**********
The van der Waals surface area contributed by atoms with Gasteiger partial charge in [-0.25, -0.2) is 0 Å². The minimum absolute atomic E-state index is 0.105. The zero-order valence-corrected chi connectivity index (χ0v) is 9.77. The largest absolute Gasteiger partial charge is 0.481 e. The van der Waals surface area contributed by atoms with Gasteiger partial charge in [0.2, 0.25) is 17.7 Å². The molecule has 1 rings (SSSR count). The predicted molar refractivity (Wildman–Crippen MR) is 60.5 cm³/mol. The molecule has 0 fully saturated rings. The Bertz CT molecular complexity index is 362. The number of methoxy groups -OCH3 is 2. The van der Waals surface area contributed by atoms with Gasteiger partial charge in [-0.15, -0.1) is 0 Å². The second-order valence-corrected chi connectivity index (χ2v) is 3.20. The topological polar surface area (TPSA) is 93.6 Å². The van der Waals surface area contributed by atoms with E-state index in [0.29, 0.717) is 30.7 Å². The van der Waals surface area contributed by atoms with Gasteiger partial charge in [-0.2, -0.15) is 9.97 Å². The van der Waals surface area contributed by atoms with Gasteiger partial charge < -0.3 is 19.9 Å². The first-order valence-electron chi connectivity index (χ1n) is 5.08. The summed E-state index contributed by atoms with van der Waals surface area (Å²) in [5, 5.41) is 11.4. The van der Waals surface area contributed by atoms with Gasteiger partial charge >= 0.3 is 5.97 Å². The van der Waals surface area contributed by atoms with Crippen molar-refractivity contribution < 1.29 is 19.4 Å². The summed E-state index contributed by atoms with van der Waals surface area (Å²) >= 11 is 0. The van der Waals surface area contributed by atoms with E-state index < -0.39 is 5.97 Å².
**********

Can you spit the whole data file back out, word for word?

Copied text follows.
The van der Waals surface area contributed by atoms with Gasteiger partial charge in [-0.25, -0.2) is 0 Å². The minimum absolute atomic E-state index is 0.105. The zero-order valence-corrected chi connectivity index (χ0v) is 9.77. The largest absolute Gasteiger partial charge is 0.481 e. The van der Waals surface area contributed by atoms with Gasteiger partial charge in [0.2, 0.25) is 17.7 Å². The molecule has 1 rings (SSSR count). The predicted molar refractivity (Wildman–Crippen MR) is 60.5 cm³/mol. The molecule has 0 fully saturated rings. The Bertz CT molecular complexity index is 362. The number of methoxy groups -OCH3 is 2. The van der Waals surface area contributed by atoms with Gasteiger partial charge in [-0.15, -0.1) is 0 Å². The second-order valence-corrected chi connectivity index (χ2v) is 3.20. The topological polar surface area (TPSA) is 93.6 Å². The van der Waals surface area contributed by atoms with E-state index in [0.29, 0.717) is 30.7 Å². The van der Waals surface area contributed by atoms with Gasteiger partial charge in [-0.2, -0.15) is 9.97 Å². The van der Waals surface area contributed by atoms with Gasteiger partial charge < -0.3 is 19.9 Å². The first-order valence-electron chi connectivity index (χ1n) is 5.08. The summed E-state index contributed by atoms with van der Waals surface area (Å²) in [5, 5.41) is 11.4. The van der Waals surface area contributed by atoms with Gasteiger partial charge >= 0.3 is 5.97 Å². The van der Waals surface area contributed by atoms with Crippen molar-refractivity contribution < 1.29 is 19.4 Å². The summed E-state index contributed by atoms with van der Waals surface area (Å²) >= 11 is 0. The van der Waals surface area contributed by atoms with E-state index < -0.39 is 5.97 Å².